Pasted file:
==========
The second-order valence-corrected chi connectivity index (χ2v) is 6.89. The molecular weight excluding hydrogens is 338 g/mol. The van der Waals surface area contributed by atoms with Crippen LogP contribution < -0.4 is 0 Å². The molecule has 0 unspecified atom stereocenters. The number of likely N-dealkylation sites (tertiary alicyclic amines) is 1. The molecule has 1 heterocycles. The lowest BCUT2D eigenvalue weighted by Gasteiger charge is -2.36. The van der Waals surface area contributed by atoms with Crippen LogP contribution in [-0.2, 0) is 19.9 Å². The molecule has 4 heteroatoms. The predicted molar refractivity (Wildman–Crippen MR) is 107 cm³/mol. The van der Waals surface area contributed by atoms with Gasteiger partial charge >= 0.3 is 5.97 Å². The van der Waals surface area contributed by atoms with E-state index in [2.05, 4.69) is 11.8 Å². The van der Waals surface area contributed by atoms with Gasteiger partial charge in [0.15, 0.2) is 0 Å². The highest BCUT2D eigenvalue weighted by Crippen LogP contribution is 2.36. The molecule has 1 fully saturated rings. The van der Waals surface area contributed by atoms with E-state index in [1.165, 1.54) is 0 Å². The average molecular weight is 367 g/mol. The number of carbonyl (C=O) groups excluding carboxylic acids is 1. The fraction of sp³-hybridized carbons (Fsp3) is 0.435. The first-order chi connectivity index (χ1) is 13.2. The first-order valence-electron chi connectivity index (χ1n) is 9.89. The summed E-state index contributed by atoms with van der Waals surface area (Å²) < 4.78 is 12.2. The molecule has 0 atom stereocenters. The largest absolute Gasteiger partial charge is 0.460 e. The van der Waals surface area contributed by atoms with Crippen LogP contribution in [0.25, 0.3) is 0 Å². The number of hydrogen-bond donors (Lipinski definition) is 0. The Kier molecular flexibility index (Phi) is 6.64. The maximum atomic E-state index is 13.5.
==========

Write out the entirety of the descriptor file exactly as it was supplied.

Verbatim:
The second-order valence-corrected chi connectivity index (χ2v) is 6.89. The molecular weight excluding hydrogens is 338 g/mol. The van der Waals surface area contributed by atoms with Crippen LogP contribution < -0.4 is 0 Å². The molecule has 0 unspecified atom stereocenters. The number of likely N-dealkylation sites (tertiary alicyclic amines) is 1. The molecule has 1 heterocycles. The lowest BCUT2D eigenvalue weighted by Gasteiger charge is -2.36. The van der Waals surface area contributed by atoms with Crippen LogP contribution in [-0.2, 0) is 19.9 Å². The molecule has 4 heteroatoms. The predicted molar refractivity (Wildman–Crippen MR) is 107 cm³/mol. The van der Waals surface area contributed by atoms with Gasteiger partial charge >= 0.3 is 5.97 Å². The van der Waals surface area contributed by atoms with E-state index in [2.05, 4.69) is 11.8 Å². The van der Waals surface area contributed by atoms with Gasteiger partial charge in [0.15, 0.2) is 0 Å². The highest BCUT2D eigenvalue weighted by Crippen LogP contribution is 2.36. The molecule has 1 fully saturated rings. The van der Waals surface area contributed by atoms with E-state index in [1.165, 1.54) is 0 Å². The average molecular weight is 367 g/mol. The number of carbonyl (C=O) groups excluding carboxylic acids is 1. The fraction of sp³-hybridized carbons (Fsp3) is 0.435. The first-order chi connectivity index (χ1) is 13.2. The first-order valence-electron chi connectivity index (χ1n) is 9.89. The summed E-state index contributed by atoms with van der Waals surface area (Å²) < 4.78 is 12.2. The molecule has 0 atom stereocenters. The largest absolute Gasteiger partial charge is 0.460 e. The van der Waals surface area contributed by atoms with Crippen LogP contribution in [0.25, 0.3) is 0 Å². The number of hydrogen-bond donors (Lipinski definition) is 0. The Kier molecular flexibility index (Phi) is 6.64. The maximum atomic E-state index is 13.5.